Canadian Finance Minister Joe Oliver, appointed yesterday to replace Jim Flaherty, is seeking to convey a sense of policy continuity as the governing Conservatives say goodbye to the only finance chief they’ve ever known.
In an interview yesterday with Bloomberg News, Oliver pledged to stick to the agenda set by Flaherty, who resigned earlier this week. That includes returning Canada to surplus next year, protecting the country from global volatility and maintaining a growth-focused agenda.
“We’re talking here about continuity,” said Oliver, 73, a former investment banker who had been Canada’s main advocate for TransCanada Corp.’s proposed Keystone XL pipeline. “This is a steady-as-she-goes plan.”
Under Flaherty, who served as Prime Minister Stephen Harper’s finance minister since he came to power in 2006, Canada’s economy outperformed the G-7 average in all but one year. That helped the Conservatives build a reputation as strong stewards of the economy, and win re-election twice amid the worst global downturn since the Great Depression.
Balancing the budget is “fundamentally important,” Oliver said. “It’s important because it will put our country on a sound fiscal footing and enable us to continue to address tax issues and advance our growth objective.”
The government is on course to balance the budget next fiscal year “barring some extraordinarily unusual international event,” Oliver said. Flaherty projected in a budget introduced Feb. 11 that Canada would a post a deficit of C$2.9 billion ($2.6 billion) in the year starting April 1, before swinging to a surplus of C$6.4 billion in 2015.
The government is trying to send a message of stability to financial markets by appointing Oliver, said Yaroslav Baran, a former Harper government official who’s now a principal at lobbying and communications firm Earnscliffe Strategy Group. “This will be a sigh of relief for Bay Street,” said Baran, referring to the hub of Canada’s financial industry.
Oliver took the post on a day when the Canadian dollar weakened to the lowest level since 2009, after the Federal Reserve raised its interest-rate forecasts, fueling speculation it will tighten monetary policy faster than the Bank of Canada. The currency lost 0.9 percent yesterday, trading at C$1.1238 per U.S. dollar in Toronto. One Canadian dollar bought 88.98 U.S. cents.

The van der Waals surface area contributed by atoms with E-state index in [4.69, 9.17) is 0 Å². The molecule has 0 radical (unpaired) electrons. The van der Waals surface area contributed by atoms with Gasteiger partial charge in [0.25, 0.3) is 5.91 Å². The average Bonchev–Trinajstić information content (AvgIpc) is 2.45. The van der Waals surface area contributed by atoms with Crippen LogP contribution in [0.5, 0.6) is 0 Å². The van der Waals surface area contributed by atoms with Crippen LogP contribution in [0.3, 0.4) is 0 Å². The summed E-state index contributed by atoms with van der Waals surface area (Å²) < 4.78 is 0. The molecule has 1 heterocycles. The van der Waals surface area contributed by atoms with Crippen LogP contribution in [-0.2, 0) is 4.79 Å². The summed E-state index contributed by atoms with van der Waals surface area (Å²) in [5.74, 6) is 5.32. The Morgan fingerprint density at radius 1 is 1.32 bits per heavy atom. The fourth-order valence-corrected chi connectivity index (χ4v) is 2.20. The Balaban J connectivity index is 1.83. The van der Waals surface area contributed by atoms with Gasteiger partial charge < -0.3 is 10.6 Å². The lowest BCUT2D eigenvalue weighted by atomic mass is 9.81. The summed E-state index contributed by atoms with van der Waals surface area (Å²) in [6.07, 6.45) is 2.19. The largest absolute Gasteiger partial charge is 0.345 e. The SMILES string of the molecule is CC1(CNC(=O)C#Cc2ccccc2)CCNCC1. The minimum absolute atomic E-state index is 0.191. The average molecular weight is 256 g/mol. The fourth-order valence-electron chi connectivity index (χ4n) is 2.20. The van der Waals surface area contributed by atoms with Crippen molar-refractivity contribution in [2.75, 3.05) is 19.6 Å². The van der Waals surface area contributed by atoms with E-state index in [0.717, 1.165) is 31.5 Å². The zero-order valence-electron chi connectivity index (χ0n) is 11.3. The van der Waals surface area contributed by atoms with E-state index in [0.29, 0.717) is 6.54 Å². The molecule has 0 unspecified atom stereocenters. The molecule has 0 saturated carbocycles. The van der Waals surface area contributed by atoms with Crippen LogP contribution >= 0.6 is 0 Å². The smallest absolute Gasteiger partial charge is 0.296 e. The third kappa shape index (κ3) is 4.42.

With Flaherty’s resignation, Canada has now lost three of its top economic policy makers who saw the country through the financial crisis. Former Bank of Canada Governor Mark Carney left June 1 to take over the Bank of England, and was replaced by Stephen Poloz. The country’s top banking regulator, Julie Dickson, was also appointed this month by the European Central Bank to a new panel overseeing euro zone lenders.
Oliver, who switches from the natural resources portfolio, now takes on a more important role in economic management.
“I see my role as continuing to advance the government’s economic agenda, which is to create jobs and economic growth right across the country,” he said.
Oliver is a native of Montreal with a law degree from McGill University and an MBA from Harvard Business School. He worked as an investment banker for Merrill Lynch and Bank of Montreal, and served as executive director of the Ontario Securities Commission. He’s also been chief executive officer of the Canadian Investment Dealers Association of Canada, an industry group.
He spent the last three years as a vocal supporter of Keystone, which would transport crude from Canada’s oil sands to refiners along the Gulf Coast, and other energy infrastructure projects.
“I really believe the things we’re looking at now are pivotal to our economic future,” Oliver said in a March 14 interview in Toronto. “That’s a really important mission to be involved in.”
He was appointed natural resources minister in 2011 after being elected for the first time in the Toronto district of Eglinton-Lawrence. Greg Rickford, the former Science and Technology Minister, replaces Oliver in the Natural Resources portfolio.
Among Oliver’s more important tasks will be to determine how the government spends almost C$45 billion in surpluses projected over four years starting in 2015. Harper may have been uncomfortable giving control of such a political war chest to a younger man with potential leadership aspirations, Baran said.
“Given his age, he won’t have his own agenda to realize through the finance portfolio,” Baran said.
Flaherty’s departure this week came amid a disagreement with Harper over the merits of an income splitting pledge the Conservatives made in the 2011 election. Flaherty said last month he had doubts about the wisdom of the policy, which would allow married couples with children to divide income to reduce their tax burden.
Oliver yesterday said it’s “premature” to discuss what the government will do once it returns to surplus. “It is something that will be discussed I think increasingly in the months and years ahead.”
Politically, Oliver can expect a rough ride in parliament until the next election, slated for October 2015. While Tom Mulcair, leader of the main opposition New Democratic Party, issued a statement wishing Flaherty well, he told reporters in London, Ontario yesterday that Oliver’s appointment is “a mistake.”
Referring to comments Oliver made about climate change in his previous portfolio, Mulcair called Oliver “an embarrassment to Canada.”